Which method of overload do you do?

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Here we have listed a number of overload methods which you can perform to acheive your goals. It is usual to only do one, maybe two types for each session depending on your goals. Often time is another factor which makes you decide to choose one of these overload methods. If you only have a smaller timeframe, some of these methods allow you to squash your session in half the time. Also, make sure your trainer spots you safely.

Go on have a go. Train safely.

  • Rest Pause – Do as many reps as you can, pause briefly, then try and do 4-8 more.
  • Negative Reps – Trainer assisted. Trainer performs the concentric phase of the exercise, (usually the up or outward phase), and the client performs twice as many eccentric repetitions, (down or inward phase). Note – Lat pull-downs; the eccentric phase is the upward phase in this exercise.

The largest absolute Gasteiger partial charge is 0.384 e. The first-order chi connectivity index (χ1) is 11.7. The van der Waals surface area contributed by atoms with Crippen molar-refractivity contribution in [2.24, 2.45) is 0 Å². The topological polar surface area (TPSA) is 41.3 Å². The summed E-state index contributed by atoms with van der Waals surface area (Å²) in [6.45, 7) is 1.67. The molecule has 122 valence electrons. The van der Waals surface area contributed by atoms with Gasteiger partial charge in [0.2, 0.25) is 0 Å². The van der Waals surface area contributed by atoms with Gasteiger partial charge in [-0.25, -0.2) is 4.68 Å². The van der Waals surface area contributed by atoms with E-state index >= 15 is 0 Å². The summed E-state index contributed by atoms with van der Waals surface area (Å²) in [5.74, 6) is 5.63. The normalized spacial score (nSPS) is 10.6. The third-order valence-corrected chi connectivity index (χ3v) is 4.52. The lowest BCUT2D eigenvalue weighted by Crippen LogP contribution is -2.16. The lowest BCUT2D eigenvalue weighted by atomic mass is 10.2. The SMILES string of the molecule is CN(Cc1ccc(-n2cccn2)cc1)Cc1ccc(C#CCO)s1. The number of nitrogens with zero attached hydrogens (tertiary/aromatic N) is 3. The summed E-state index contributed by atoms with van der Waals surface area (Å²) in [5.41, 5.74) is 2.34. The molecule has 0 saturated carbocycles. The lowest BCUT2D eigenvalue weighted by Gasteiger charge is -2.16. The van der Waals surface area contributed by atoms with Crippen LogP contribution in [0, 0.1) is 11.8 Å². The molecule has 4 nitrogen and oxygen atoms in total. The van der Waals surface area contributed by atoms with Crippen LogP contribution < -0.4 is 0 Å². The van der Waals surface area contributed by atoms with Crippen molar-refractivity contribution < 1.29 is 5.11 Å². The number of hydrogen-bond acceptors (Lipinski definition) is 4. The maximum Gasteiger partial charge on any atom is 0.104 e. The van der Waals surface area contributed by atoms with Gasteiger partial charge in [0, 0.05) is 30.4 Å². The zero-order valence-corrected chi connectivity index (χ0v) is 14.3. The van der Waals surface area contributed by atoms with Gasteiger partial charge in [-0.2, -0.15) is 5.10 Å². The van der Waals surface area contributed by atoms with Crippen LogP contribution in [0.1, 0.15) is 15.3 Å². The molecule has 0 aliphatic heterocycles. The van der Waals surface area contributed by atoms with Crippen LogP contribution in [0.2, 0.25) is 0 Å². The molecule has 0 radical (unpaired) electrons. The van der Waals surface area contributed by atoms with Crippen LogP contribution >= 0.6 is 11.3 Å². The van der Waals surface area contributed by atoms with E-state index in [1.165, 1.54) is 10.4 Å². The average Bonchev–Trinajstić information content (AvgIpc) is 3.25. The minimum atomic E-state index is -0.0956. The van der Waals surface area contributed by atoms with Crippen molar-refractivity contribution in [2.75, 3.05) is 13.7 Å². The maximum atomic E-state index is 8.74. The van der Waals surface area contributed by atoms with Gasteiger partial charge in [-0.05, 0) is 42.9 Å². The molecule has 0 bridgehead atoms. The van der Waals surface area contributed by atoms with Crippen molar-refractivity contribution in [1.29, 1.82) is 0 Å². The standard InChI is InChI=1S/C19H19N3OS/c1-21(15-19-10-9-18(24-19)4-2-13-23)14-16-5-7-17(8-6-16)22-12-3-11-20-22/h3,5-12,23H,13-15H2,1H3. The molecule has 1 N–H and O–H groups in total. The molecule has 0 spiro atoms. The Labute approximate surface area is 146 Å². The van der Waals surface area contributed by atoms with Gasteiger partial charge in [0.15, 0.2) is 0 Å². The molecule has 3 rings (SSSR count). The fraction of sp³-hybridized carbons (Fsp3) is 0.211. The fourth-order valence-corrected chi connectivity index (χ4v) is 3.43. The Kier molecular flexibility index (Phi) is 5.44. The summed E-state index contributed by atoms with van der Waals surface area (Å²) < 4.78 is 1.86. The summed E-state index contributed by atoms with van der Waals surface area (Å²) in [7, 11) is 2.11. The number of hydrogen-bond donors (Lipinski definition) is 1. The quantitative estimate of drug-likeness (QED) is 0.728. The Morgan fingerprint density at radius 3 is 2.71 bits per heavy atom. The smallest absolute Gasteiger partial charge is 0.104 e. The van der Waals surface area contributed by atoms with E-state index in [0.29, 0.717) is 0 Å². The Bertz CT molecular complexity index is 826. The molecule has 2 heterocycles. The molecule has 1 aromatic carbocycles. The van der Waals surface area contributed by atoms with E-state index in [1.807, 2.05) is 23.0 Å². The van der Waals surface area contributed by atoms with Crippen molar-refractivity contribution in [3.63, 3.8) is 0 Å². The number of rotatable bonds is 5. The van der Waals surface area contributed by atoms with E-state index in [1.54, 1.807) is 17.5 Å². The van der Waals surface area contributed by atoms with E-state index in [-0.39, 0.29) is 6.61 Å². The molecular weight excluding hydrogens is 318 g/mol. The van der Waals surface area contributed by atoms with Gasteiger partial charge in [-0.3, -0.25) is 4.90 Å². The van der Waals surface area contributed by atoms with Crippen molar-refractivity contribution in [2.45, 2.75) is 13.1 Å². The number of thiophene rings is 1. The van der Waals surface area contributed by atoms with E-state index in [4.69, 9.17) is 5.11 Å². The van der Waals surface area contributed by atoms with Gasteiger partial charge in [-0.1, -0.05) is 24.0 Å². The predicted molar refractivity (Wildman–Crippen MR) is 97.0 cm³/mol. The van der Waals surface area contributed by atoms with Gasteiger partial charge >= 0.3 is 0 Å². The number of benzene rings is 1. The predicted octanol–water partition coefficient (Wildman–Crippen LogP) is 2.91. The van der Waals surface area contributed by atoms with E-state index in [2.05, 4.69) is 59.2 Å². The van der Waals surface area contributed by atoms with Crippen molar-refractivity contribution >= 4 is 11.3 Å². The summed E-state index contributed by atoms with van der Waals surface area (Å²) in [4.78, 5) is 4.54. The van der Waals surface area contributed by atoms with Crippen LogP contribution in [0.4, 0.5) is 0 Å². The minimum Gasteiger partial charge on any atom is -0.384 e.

• Forced Reps – Trainer assisted. The trainer pushes against the client on inward or outward phase, or both.
  • Circuit/supersets/triple sets – perform one set of each exercise in quick succession with no rest, then repeat 1-2 times.
  • Super-slow reps – double the number of seconds in both the upward and downward phase.
  • Intense workout by body part, (till exhaustion) – continue each exercise until failure of the muscle while retaining perfect technique.
  • Full workout only one body part, (till exhaustion) – continue each exercise until failure of the muscle while retaining perfect technique.
  • Isolated and compound supersets – Perform an exercise which uses only one muscle group in quick succession with one that uses many. (Eg, tricep pull-downs and chest press).
  • Single body part supersets – superset two exercises for one muscle group. (Eg, tricep pulldowns and tricep dips).
  • All compound exercises
  • All isolated exercises
  • Cardio intensity prior to weights session
  • Add cardio station to mini-circuit stations
  • No rest sets